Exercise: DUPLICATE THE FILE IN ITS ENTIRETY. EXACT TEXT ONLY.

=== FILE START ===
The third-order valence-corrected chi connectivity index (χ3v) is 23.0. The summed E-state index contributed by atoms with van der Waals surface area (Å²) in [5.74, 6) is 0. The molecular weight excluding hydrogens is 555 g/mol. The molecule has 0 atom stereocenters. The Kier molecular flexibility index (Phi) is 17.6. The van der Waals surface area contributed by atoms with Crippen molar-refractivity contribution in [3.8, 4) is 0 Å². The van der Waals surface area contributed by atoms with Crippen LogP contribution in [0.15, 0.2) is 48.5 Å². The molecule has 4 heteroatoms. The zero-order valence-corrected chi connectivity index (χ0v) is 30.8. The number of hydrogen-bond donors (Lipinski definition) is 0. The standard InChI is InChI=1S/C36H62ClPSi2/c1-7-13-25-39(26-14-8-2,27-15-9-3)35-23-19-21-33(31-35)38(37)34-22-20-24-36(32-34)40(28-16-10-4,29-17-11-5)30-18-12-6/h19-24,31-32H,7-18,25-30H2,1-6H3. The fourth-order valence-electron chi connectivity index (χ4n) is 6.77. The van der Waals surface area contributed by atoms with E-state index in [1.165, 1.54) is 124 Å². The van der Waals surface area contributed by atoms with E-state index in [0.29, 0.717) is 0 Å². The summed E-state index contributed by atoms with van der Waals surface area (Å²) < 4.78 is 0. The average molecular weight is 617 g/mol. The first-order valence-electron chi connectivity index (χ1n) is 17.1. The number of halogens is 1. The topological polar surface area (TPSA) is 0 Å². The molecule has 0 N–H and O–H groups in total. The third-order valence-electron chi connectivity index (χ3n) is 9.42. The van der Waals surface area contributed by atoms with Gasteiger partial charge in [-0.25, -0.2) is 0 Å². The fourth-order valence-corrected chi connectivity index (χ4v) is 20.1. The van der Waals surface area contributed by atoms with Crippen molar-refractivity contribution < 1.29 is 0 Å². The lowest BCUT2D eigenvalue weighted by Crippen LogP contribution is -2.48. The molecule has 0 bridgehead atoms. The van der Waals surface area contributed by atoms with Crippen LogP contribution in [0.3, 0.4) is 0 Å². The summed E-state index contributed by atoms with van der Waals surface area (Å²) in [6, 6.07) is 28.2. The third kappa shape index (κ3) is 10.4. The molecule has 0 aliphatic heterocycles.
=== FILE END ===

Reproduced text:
The third-order valence-corrected chi connectivity index (χ3v) is 23.0. The summed E-state index contributed by atoms with van der Waals surface area (Å²) in [5.74, 6) is 0. The molecular weight excluding hydrogens is 555 g/mol. The molecule has 0 atom stereocenters. The Kier molecular flexibility index (Phi) is 17.6. The van der Waals surface area contributed by atoms with Crippen molar-refractivity contribution in [3.8, 4) is 0 Å². The van der Waals surface area contributed by atoms with Crippen LogP contribution in [0.15, 0.2) is 48.5 Å². The molecule has 4 heteroatoms. The zero-order valence-corrected chi connectivity index (χ0v) is 30.8. The number of hydrogen-bond donors (Lipinski definition) is 0. The standard InChI is InChI=1S/C36H62ClPSi2/c1-7-13-25-39(26-14-8-2,27-15-9-3)35-23-19-21-33(31-35)38(37)34-22-20-24-36(32-34)40(28-16-10-4,29-17-11-5)30-18-12-6/h19-24,31-32H,7-18,25-30H2,1-6H3. The fourth-order valence-electron chi connectivity index (χ4n) is 6.77. The van der Waals surface area contributed by atoms with E-state index in [1.165, 1.54) is 124 Å². The van der Waals surface area contributed by atoms with E-state index in [0.29, 0.717) is 0 Å². The summed E-state index contributed by atoms with van der Waals surface area (Å²) < 4.78 is 0. The average molecular weight is 617 g/mol. The first-order valence-electron chi connectivity index (χ1n) is 17.1. The number of halogens is 1. The topological polar surface area (TPSA) is 0 Å². The molecule has 0 N–H and O–H groups in total. The third-order valence-electron chi connectivity index (χ3n) is 9.42. The van der Waals surface area contributed by atoms with Gasteiger partial charge in [-0.25, -0.2) is 0 Å². The fourth-order valence-corrected chi connectivity index (χ4v) is 20.1. The van der Waals surface area contributed by atoms with Crippen molar-refractivity contribution < 1.29 is 0 Å². The lowest BCUT2D eigenvalue weighted by Crippen LogP contribution is -2.48. The molecule has 0 bridgehead atoms. The van der Waals surface area contributed by atoms with Crippen LogP contribution in [0.3, 0.4) is 0 Å². The summed E-state index contributed by atoms with van der Waals surface area (Å²) in [6, 6.07) is 28.2. The third kappa shape index (κ3) is 10.4. The molecule has 0 aliphatic heterocycles.